Shtisel, season 3, episode 3 – Reflections

קיווע נוחעם וליפא, שטיסל עונה 3

Review of the third episode of the third season of Shtisel

This episode begins with an anecdote that Pharschlophen, Kive's friend, is telling his friends, about a time he was looking through a window and pitying the man he saw through it, until he realized that he was not looking out the window but in a dirty mirror, and the broken man he saw was him.

Pharschlophen's anecdote might seem unrelated to what's going on in the episode at first sight, but his story is actually being reflected in all the plots of the episode, since the episode's plots present us with a considerable number of broken people that someone puts a mirror in front of them, and sometimes it takes them a while to accept and cope with their own reflection.

The fact that sometimes it takes people a while to realize that they are looking in the mirror and not through a window, represent one of the most intriguing gaps that exist in humans, which is the gap between how we feel inside and how we are perceived from the outside. A person can feel strong and perceived as weak, feel smart and perceived as stupid, feel desperate and perceived as happy and vice versa of course.

A person is not always aware of this gap and does not always care about its existence until he meets with another person who seems to reflect him how he looks. The reaction to this encounter is always interesting though. whether it is falling in love with the reflection, being frightend of it, or having hard time recognizing it as we have heard in Pharschlophen anecdote.

The most amusing reflection we see in this episode is of course the one the series sets for itself.

Lippe travels to bring catering to a filming arena of some tv series, in which secular actors play ultra-Orthodox, and real ultra-Orthodox participate as extras. 

Lippe was supposed to bring the food and return to the restaurant, or according to Giti's change of plans to leave the shooting and drive to Yosale, his son, to tell him he had to meet Shira Levinson as soon as possible, but instead of leaving and doing what he was told, Lippe asks permission to watch the shooting and he is fascinated by what he sees although it is hard to say if he is fascinated by his own reflection on the set or intrigued by the thought of how people like him are perceived in the eyes of the secular world. He tells Giti afterwards that there were many players who looked ultra-Orthodox but they were Shababnikim (In slang , Shababnikim means young people who don't leave the religious community, but bend the boundaries of what is acceptable behavior in Jewish law) and there were famous actors whose beards looked completely glued, and whose Yiddish sounded like Czech.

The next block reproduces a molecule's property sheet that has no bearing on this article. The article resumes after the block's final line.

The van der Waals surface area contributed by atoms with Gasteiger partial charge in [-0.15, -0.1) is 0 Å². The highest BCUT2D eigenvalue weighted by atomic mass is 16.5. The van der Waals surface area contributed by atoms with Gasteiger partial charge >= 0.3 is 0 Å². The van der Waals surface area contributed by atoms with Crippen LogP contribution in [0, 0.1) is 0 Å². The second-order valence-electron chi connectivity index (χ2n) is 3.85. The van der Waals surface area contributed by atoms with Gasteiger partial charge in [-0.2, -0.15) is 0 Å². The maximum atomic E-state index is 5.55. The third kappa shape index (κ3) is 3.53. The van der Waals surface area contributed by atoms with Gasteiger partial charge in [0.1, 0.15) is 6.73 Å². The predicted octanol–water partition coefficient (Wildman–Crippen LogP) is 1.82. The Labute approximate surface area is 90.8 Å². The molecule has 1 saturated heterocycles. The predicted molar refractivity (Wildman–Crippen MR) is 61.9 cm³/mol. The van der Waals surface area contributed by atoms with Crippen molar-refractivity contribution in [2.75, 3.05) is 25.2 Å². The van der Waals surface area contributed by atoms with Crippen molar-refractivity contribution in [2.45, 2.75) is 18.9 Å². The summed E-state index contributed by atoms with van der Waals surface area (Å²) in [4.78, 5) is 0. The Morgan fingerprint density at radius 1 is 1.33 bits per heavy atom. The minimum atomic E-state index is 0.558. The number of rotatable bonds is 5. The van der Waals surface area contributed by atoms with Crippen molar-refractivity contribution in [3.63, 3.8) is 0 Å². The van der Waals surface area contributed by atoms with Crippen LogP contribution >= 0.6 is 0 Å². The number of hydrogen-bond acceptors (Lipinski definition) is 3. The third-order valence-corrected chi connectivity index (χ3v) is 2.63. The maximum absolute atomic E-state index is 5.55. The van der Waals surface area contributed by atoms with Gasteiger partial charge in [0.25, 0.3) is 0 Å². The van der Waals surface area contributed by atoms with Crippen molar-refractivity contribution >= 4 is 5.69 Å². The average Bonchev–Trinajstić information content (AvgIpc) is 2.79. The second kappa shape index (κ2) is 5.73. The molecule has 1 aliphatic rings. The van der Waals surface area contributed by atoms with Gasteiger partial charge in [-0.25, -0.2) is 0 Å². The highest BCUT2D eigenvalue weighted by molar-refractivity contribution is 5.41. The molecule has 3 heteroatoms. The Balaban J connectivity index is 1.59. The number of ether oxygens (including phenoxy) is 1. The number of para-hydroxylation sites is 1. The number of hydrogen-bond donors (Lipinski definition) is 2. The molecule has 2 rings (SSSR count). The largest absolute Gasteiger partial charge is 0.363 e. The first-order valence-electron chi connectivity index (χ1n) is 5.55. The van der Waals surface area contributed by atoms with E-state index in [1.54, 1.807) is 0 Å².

While the series shows Lippe as a viewer himself, she also winks at her viewers. And tells them that she is aware that she may be perceived by people from the ultra-Orthodox world as blatantly inaccurate, but still arouse their curiosity to find out what they look like from the outside.

Lippe receives an offer to participate as an extra in the series, an offer he promises the shocked Giti he does not intend to accept, although he seemed to be attracted to this world. Later on, when he realizes that although he didn't like the idea of scheduling a meeting between Yosale and Shira Levinson because he thought it was too early, Giti did not listen to his advice and even arranged the meeting behind his back, and did not tell him until the meeting was over, he feels the need to be in a place where he would be seen, and he accepts the offer to participate at the shooting. However, Giti interrupts his acting career before it actually begins as she calls him with good news about his son's engagement, a conversation that causes him to leave the scene abruptly and get yelled at by the production people.

ליפא, שטיסל עונה 3
Lppe. Photo: Vered Adir courtesy of yes